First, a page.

Opiate use disorder is increasingly common, and it is important to develop a systematic approach for treating it. In this article, I will discuss some of the more important elements of treatment, starting with the need to address patients’ denial and moving on to some of the nitty gritty aspects of medication-assisted treatment.
Acknowledging the problem
In asking patients about their opiate use, I have encountered many forms of denial. Here are two of the more common ones.
“My problem isn’t very serious.”
Even people who acknowledge that they have a problem are very good at compartmentalizing—using both ambivalence and denial. They may say, “Well, I just need help with the physical part of my addiction. If I could do a quick detox I’d be fine. I don’t need to do anything else beyond that.” But in fact, most patients are unlikely to be successful without other support and will quickly relapse.
“I don’t have a drug problem, I just use it sometimes to deal with stress.”
Self-medicating is very common. People will use what they have at hand to self-treat their depression or anxiety symptoms without recognizing they are doing so. They may use their Vicodin in the same way others would “drown their sorrows” in alcohol.
I often use motivational interviewing techniques during my initial evaluations (for details on the approach, see our interview with Dr. William Miller in CATR, October 2014). I start by helping people to recognize that there might be a problem. This usually involves helping them to see the discrepancy between where they are now and where they would like to be. Then I help them understand some of the things that they can work on to successfully achieve their goals.
One of the main challenges is to help people acknowledge what sort of pain they are using the drugs to address—physical pain, emotional pain, or both. Patients commonly end up abusing opiates after having received a narcotic prescription for a pain issue and then continuing to use it for other reasons. I try to help them recognize that there’s a difference between emotional pain and physical pain. The medication may temporarily alleviate some symptoms of both of those things, but there are also negative aspects of using an opioid this way, and I help them to think this through.
Some patients readily admit that they use an opiate daily for emotional issues. If so, I might respond with, “Is this strategy giving you the kind of emotional stability that you want? After all, there are other ways to get through tough days. Have you really considered the potential consequences, including to your health, legal issues, and how others would perceive you for doing this sort of thing?” This will often lead to a discussion of alternative treatments, like counseling or psychiatric medications.
People often overestimate how much control they have over their use of opiates. Things may appear relatively stable from their point of view, but something unexpected may happen, causing more stress, and they escalate their use temporarily—only to realize they can’t reduce their dose back to what they were taking before. And if they keep increasing the dose, tolerance and withdrawal symptoms appear. Such symptoms may drive people to do more egregious things to obtain their fix, and they may start to recognize that this is not how they want to live their lives.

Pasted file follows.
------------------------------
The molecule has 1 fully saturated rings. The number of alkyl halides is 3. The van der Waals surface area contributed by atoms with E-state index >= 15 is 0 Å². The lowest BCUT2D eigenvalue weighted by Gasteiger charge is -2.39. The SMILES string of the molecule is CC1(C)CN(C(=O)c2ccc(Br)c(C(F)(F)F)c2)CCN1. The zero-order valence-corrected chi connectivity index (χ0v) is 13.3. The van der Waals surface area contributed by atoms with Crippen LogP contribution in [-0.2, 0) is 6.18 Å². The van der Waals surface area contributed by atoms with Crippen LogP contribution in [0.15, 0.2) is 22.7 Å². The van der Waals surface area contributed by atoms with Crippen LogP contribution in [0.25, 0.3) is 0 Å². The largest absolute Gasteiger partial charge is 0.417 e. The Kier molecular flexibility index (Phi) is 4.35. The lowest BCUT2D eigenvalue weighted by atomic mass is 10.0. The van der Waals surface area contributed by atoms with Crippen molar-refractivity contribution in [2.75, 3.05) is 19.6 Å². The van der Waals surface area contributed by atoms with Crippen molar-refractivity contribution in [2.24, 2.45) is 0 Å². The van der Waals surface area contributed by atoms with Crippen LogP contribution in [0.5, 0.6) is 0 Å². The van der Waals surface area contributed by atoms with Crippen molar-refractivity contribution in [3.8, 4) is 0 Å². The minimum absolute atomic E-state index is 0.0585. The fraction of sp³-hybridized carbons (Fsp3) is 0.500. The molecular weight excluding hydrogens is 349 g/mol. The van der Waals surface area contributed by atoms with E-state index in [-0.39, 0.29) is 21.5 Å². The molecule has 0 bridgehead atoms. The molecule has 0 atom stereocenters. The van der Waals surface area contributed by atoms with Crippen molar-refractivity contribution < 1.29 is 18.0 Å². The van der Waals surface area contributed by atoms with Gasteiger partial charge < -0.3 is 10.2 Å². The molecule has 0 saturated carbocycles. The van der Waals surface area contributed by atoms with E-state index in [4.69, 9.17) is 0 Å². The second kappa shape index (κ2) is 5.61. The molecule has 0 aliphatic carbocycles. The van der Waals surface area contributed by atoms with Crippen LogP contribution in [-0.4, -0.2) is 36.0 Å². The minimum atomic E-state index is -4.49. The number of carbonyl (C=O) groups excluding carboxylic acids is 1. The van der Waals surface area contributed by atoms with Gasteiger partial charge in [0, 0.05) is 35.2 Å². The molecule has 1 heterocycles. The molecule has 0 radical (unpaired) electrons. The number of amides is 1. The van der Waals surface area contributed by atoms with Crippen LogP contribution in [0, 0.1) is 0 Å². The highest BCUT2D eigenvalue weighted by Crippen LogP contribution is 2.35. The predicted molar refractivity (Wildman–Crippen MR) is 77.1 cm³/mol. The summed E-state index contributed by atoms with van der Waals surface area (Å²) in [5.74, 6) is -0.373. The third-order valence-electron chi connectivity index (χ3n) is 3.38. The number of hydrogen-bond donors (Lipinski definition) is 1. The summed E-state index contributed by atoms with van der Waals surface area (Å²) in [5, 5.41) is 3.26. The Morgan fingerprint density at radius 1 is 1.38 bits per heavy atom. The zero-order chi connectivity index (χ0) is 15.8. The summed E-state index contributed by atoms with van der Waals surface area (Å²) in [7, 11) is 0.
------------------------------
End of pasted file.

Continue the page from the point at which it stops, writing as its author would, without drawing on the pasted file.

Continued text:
Effective treatment of any substance use disorder involves psychosocial interventions at the least, often with the addition of medication-assisted treatment. In this section, I’ll focus on how to use medications such as methadone and buprenorphine to help your patients who are abusing opioids.
While we often think of detox as a short-term process, the official federal definition allows for up to a 6-month taper. Such a long detox can often be done on an outpatient basis. Some patients will opt for detox, while others will do better with maintenance treatment (defined as staying on a prescribed opiate for greater than 6 months). Some patients require inpatient detox, and the American Society of Addiction Medicine (ASAM) criteria can help clinicians make that decision (see CATR, November 2015 for an entire issue explaining the ASAM criteria). In general, inpatient detox works best for patients with more severe addictions, those with psychiatric or medical issues, and those with challenging psychosocial situations, like homelessness and/or continued availability of substances at home.
Some patients are able to gradually taper down their use of oral opioids without a specific detox protocol. For the most part, these are patients who have been able to obtain the medications legitimately. For example, patients may have started taking opioids because of some dental work, but later found that they became dependent, first psychologically then physically. They may have been obtaining it by going to multiple providers or perhaps one provider has continued to provide refills. In this context, it would be reasonable to try a therapeutic taper. In my experience, the taper will be most successful if you taper more slowly both at the beginning and at the end. For example, if a patient has become dependent on taking 8 to 10 Vicodin per day, you might reduce the dose by a half pill every few days initially, speed up the taper to a full pill per unit time, and then slow it back down to a half or a quarter pill at the end.